Imagine taking home some new 'self-assembly' furniture. No, I'm not talking about an IKEA chair you assembled yourself. Rather, something that will slowly reconstruct itself. Although it takes out the fun part (or frustrating in the eyes of a few engineers that would say, 'I can make this better'), the art of design and engineering objects that can self-assemble has reach the next level.
Using a Stratasys 3D Printer, MIT Professor Skylar Tibbits created an specific design with joints engineered to move in a particular direction. Coated with a hydrophilic material and then immersed in water , the piece bends over time into the intended shape. These are early days - don't hold your breath for above-water furniture anytime soon.
Self-replicating machines as an idea is nothing new. Something which can assemble itself is a whole different story. The latest step forward has been 3D Printing. Tool-less production means an infinite variety of parts with just one 3D Printer. The next challenge has been to remove human hands from the assembly process - Tibbit's 4D Printed pieces are a step in the right direction.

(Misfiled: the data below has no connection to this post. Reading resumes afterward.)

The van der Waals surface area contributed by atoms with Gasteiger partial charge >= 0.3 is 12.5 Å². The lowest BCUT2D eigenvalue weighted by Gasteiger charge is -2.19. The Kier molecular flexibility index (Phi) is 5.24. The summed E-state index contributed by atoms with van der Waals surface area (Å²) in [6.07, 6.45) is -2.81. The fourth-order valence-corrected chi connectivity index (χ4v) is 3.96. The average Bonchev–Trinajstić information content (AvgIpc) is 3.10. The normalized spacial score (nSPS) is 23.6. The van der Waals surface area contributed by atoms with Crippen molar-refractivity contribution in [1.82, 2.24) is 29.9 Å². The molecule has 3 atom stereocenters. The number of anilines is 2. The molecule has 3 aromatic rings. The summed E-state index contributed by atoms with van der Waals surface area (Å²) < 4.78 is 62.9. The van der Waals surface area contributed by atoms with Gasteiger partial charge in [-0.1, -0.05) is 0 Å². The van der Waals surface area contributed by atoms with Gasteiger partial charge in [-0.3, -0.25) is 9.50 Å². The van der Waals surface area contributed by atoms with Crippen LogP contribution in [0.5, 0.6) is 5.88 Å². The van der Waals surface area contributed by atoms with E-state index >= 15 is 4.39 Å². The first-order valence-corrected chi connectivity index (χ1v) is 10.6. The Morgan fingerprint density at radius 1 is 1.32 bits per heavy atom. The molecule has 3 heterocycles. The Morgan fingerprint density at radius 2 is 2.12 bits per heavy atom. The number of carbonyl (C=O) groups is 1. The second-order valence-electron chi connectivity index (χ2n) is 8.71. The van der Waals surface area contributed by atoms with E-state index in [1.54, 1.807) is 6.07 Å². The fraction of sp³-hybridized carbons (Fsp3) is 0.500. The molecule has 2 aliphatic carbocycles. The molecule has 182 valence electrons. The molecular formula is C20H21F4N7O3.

From a CAD Design or Engineering perspective, modelling would take on another dimension (pun unintended) as t would be an equal partner with x, y and z. How the final design folds and interlocks with itself would depend heavily on how each folding point is engineered. The type of material used in different parts might impact folding time. In other words, you could have a lot of fun!
Taking the possibilities one step further, 4D printing condenses the responsibilities of manufacturing into the hands of the Designer. Problems of reaching ideal economies of scale to offset hand or machine assembly costs are done away with - print and self-assemble products when needed. And best of all, with places like GrabCAD, it's easier to craft, collaborate and share a single design that, at least in theory, anyone could download and self-assemble.